Chart debut: December 5, 1983
Peak: number 1 (five weeks)
Biggest hit: "Australiana" by Austen Tayshus (number 1 for eight weeks)
Smallest hit: "Some People (Have All The Fun)" by Jon English (number 50)
Best song: "Karma Chameleon" by Culture Club
Worst song: "Australiana" by Austen Tayshus

 

It's a testament to how competitive a list this is when an album that features 1983 megastars Michael Jackson, Billy Joel, Culture Club and Elton John, and a track from Flashdance is this low — but blame it on the second half of Side Two, with four songs I'm not a fan of (Jon English, Cold Chisel, Austen Tayshus and The Blues Brothers). I've also never been that keen on the Malcolm McLaren, UB40 and Paul Young songs.  

Chart debut: April 20, 1987
Peak: number 1 (one week)
Biggest hit: "I Knew You Were Waiting (For Me)" by Aretha Franklin/George Michael (number 1 for four weeks)
Smallest hit: "Graceland" by Paul Simon (number 62)
Best song: "You Keep Me Hangin' On" by Kim Wilde
Worst song: "Graceland" by Paul Simon

 

I really thought this would be higher, but that's what happens when you choose Paul Simon over Wa Wa Nee, whose "Sugar Free" was relegated to the CD version (which I own) despite being a top 10 hit. I also don't love the inclusions from Boris Gardiner, The Style Council or Michael Hutchence. But from Kim Wilde to Dead Or Alive, Berlin to New Order, Europe to Bon Jovi, Cameo to Gregory Abbott and, of course, the George and Aretha duet, there's plenty of gold.

Chart debut: November 20, 1989
Peak: number 1 of the compilations chart (12 weeks)
Biggest hit: "If I Could Turn Back Time" by Cher (number 1 for seven weeks)
Smallest hit: "Don't Look Back" by Fine Young Cannibals (number 38)
Best song: "Cherish" by Madonna
Worst song: "Dr Feelgood" by Mötley Crüe

 

As with 1980, we only have one entry from the final year of the decade — there were some awful compilations in 1989! Featuring a rare post-1985 licensing of a Madonna song, Let's Do It... Summer 1990 boasted a pretty strong tracklisting overall. Mötley Crüe aside, I liked the rock inclusions from Alice Cooper, Boom Crash Opera and The Hummingbirds, but could live without "Hangin' Tough", "The World Seems Difficult" and "Communication".

Chart debut: August 31, 1981
Peak: number 5
Biggest hit: "Bette Davis Eyes" by Kim Carnes (number 1 for five weeks)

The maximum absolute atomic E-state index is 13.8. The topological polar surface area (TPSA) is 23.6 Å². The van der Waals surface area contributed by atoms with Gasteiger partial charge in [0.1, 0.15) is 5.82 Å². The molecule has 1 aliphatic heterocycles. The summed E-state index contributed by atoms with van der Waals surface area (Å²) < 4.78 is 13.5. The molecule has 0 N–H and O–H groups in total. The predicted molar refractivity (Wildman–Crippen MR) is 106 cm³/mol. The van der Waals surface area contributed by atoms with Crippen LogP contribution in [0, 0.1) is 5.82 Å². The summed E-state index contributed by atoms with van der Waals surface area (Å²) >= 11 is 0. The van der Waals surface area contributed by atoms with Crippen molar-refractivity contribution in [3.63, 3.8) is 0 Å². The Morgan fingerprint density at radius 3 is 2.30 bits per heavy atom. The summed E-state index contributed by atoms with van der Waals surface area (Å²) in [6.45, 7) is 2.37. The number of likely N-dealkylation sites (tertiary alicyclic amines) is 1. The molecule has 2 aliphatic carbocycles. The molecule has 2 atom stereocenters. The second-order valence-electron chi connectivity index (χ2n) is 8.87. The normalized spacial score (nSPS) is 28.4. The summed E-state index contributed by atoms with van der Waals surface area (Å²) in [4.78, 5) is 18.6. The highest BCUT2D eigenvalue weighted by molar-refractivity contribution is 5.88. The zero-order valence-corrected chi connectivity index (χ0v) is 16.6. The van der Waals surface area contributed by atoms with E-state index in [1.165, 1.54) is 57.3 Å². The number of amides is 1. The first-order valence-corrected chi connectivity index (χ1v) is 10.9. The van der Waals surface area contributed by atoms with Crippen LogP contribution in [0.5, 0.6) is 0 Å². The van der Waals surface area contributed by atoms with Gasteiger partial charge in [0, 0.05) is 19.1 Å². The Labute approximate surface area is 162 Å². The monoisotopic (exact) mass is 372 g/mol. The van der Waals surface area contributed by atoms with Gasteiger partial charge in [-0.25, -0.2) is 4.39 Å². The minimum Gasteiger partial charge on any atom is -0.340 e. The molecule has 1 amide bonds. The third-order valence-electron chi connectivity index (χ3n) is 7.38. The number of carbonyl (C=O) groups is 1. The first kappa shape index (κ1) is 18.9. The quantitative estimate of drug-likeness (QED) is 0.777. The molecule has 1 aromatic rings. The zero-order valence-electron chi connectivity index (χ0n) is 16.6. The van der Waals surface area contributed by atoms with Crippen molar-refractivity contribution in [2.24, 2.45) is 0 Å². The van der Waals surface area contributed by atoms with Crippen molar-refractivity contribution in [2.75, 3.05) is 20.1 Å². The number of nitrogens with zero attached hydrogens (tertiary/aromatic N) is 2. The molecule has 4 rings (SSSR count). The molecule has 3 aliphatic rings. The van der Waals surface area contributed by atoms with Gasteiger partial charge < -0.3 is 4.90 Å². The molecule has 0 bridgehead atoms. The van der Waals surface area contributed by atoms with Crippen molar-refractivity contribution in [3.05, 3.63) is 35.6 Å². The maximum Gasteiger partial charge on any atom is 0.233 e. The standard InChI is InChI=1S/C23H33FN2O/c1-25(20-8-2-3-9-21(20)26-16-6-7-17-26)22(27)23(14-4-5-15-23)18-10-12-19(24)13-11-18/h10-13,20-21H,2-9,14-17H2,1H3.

Smallest hit: "I Don't Wanna Dance" by Split Enz (number 65)
Best song: "Kids In America" by Kim Wilde
Worst song: "They Won't Let My Girlfriend Talk To Me" by Jimmy And The Boys

Just look at those first four songs on Side Two — the best the Brits had to offer in 1981. Points also for tracks by Rupert Hines, Rick Springfield, Mondo Rock and The Church. Bizarrely for me, I'm not into the Split Enz track, but I don't mind the Australian Crawl one.

Chart debut: November 21, 1983
Peak: number 1 (three weeks)
Biggest hit: "Reckless (Don't Be So)" by Australian Crawl (number 1 for one week)
Smallest hit: "Making Love Out Of Nothing At All" by Air Supply (number 45)
Best song: "IOU" by Freeez
Worst song: "(She's) Sexy & 17" by Stray Cats

The real highlight of this collection from late 1983 is the presence of one-hit wonders Men Without Hats, Taco, Freeez, F.R. David and JoBoxers. They're exactly the types of songs you want on a compilation — who wanted to shell out for a full album by any of them?

Chart debut: November 30, 1981
Peak: number 4
Biggest hit: "Physical" by Olivia Newton-John (number 1 for five weeks)
Smallest hit: "What Becomes Of The Broken Hearted" by Dave Stewart (number 34)
Best song: "Chequered Love" by Kim Wilde (sorry, but she had a lot of great singles)
Worst song: "The Stroke" by Billy Squier


I have a bit of a soft spot for this album since we had it on cassette in my house — a rarity! I was only six at the time, but I have pretty strong memories of many of these songs, like "Queen Of Hearts", "Louise (We Get It Right)" and, of course, "Physical". Even though there aren't many duds at all on here, the songs by most of the local acts are ones I like but don't love — and so it doesn't rank as high as it could.

Chart debut: August 18, 1986
Peak: number 1 (four weeks)
Biggest hit: "Touch Me (I Want Your Body)" by Samantha Fox (number 1 for three weeks)
Smallest hit: "Hyperactive" by Robert Palmer (number 72)
Best song: "If You Leave" by OMD
Worst song: "Who Made Who" by AC/DC


Although it features what is possibly the worst ever start to a compilation, thanks to the disastrous Side One opening trio of Queen, AC/DC and Robert Palmer, the rest of 1986... Just For Kicks more than makes up for it, especially the flawless Side Two. 

Chart debut: April 4, 1988

Peak: number 4

Biggest hit: "Never Gonna Give You Up" by Rick Astley (number 1 for seven weeks)

Smallest hit: "Everywhere" by Fleetwood Mac (number 45)

Best song: "Love In The First Degree" by Bananarama

Worst song: "Unchain My Heart" by Joe Cocker